Larry David Will Be Impervious to Your Hot Takes

The ninth season of 'Curb Your Enthusiasm' will outrage some—and Larry David will just keep it moving.

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The last time Curb Your Enthusiasm aired a new episode—which, by the way, made light of Michael J. Fox's Parkinson's and featured a kid enamored by swastikas—the internet was a different place. In September of 2011, there were recaps, but recap culture was yet to be born, and overall the relationship between a show and its critics was remarkably benign. When that season eight finale of Curb, "Larry Vs. Michael J. Fox​," aired, no one wrote about how INSENSITIVE and PROBLEMATIC it was for David to depict Fox as using his disease for selfish reasons. J.B. Smoove's Leon even had a line about how Fox might be better at fighting because of his Parkinson's—"That shaking shit might come in handy! I don't even fucking know!"—and everyone just laughed and moved on. 

And when it came to Greg, the gay seven-year-old with anti-semitic leanings ("Get a life, Jews!"), there were no articles to be found about how Larry David is murdering America's youth—most headlines read, "Meet Greg, Your New Favorite Curb Your Enthusiasm Character​." In the eight seasons of Curb Your Enthusiasm, the closest Larry David ever came to controversy was when conservative Catholics got angry at him for uncontrollably peeing on a picture of Jesus.

You know where I'm going with this: 2011 was super chill, and 2016 is a shitstorm of oversensitivity and manufactured outrage. They went after Amy Schumer for jokes she made about having sex with Latinos; they called Blake Lively racist for quoting Sir Mix-A-Lot; they took a deep dive into Trevor Noah's Twitter account in 2015 to crucify him for bad jokes he made half a decade earlier. Even Jerry Seinfeld took a hit when he bemoaned this very movement, arguing that the stand-up comedy has been hurt by a fear of offending someone. Even if Larry David gets more of a pass than most, rest assured that when he brings Curb Your Enthusiasm back for a ninth season (please tell me it'll be ready to air in 2017), BIG TAEK will be sitting at their laptops, foaming at the mouth. 

And Larry David won't give a shit.

That's Larry David's thing—haven't you seen his shoes? The man behind Seinfeld, the show that aired "The Cigar Store Indian," has a knack for stepping on hot button topics and gleefully turning his heel. And often, on Curb especially, while other characters lose their minds over some injustice David has committed, his response boils down to, "Meh." If you chastise him for whistling Wagner, he won't apologize—he'll hire an orchestra to play "Siegfried Idyll" on your front lawn.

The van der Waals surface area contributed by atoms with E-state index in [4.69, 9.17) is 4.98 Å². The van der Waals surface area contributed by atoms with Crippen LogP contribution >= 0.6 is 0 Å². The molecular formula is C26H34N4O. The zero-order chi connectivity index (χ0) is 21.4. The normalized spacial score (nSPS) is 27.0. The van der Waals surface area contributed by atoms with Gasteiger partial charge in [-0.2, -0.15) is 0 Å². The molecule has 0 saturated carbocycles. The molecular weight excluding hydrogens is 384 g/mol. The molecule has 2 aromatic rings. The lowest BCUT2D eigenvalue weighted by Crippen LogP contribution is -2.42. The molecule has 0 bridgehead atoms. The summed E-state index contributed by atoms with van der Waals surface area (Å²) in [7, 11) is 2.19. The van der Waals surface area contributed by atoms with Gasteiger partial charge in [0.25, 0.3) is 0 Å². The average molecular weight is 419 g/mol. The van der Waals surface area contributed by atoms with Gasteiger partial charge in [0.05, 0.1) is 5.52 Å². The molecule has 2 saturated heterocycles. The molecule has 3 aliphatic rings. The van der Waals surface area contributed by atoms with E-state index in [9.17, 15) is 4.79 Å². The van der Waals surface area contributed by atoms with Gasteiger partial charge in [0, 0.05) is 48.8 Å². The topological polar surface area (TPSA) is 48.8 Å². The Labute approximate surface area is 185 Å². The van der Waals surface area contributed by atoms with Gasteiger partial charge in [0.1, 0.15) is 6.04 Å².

The real-life David isn't an exact replica of the character he plays on Curb, but this trait is one thing they definitely share. In a 2015 New York profile of David, writer Benjamin Wallace explains how David used to fight with the audience when he did stand-up in the '80s. Wallace writes:


Imagine how he'd feel about someone at Salon (or, you know, here). David is stubborn and unapologetic. If he wasn't, Seinfeld never would have aired the legendary Chinese restaurant episode. And Curb Your Enthusiasm wouldn't be the unassailable comedy it is.

If Seinfeld was about zero narrative, Curb Your Enthusiasm is about zero character growth. Though the Larry David in Curb has experienced life-changing events—nearly drowning to death in the season five premiere, separating from his wife Cheryl—his life never actually changes. The "new Larry," without fail, always devolves into the same, squabbling, controversial asshole. If you think he's going to hold back on making affirmative action jokes because the world has become more "woke," you haven't been paying attention for the last two-plus decades.

In season nine, there will undoubtedly be a new "Palestinian Chicken," something that makes Brian Kilmeade shit his pants on Fox & Friends. It will trend on Facebook and Twitter, and people will call for David to revoke his citizenship or apologize to the plushy community. All Monday afternoon we'll wonder why David hasn't responded to the outrage. And he never will. Monday will turn into Tuesday, Tuesday into Wednesday. Then it'll be Sunday night, and a new episode of Curb will air, creating a new controversy of its own. And David won't respond to that either.

I can't wait.

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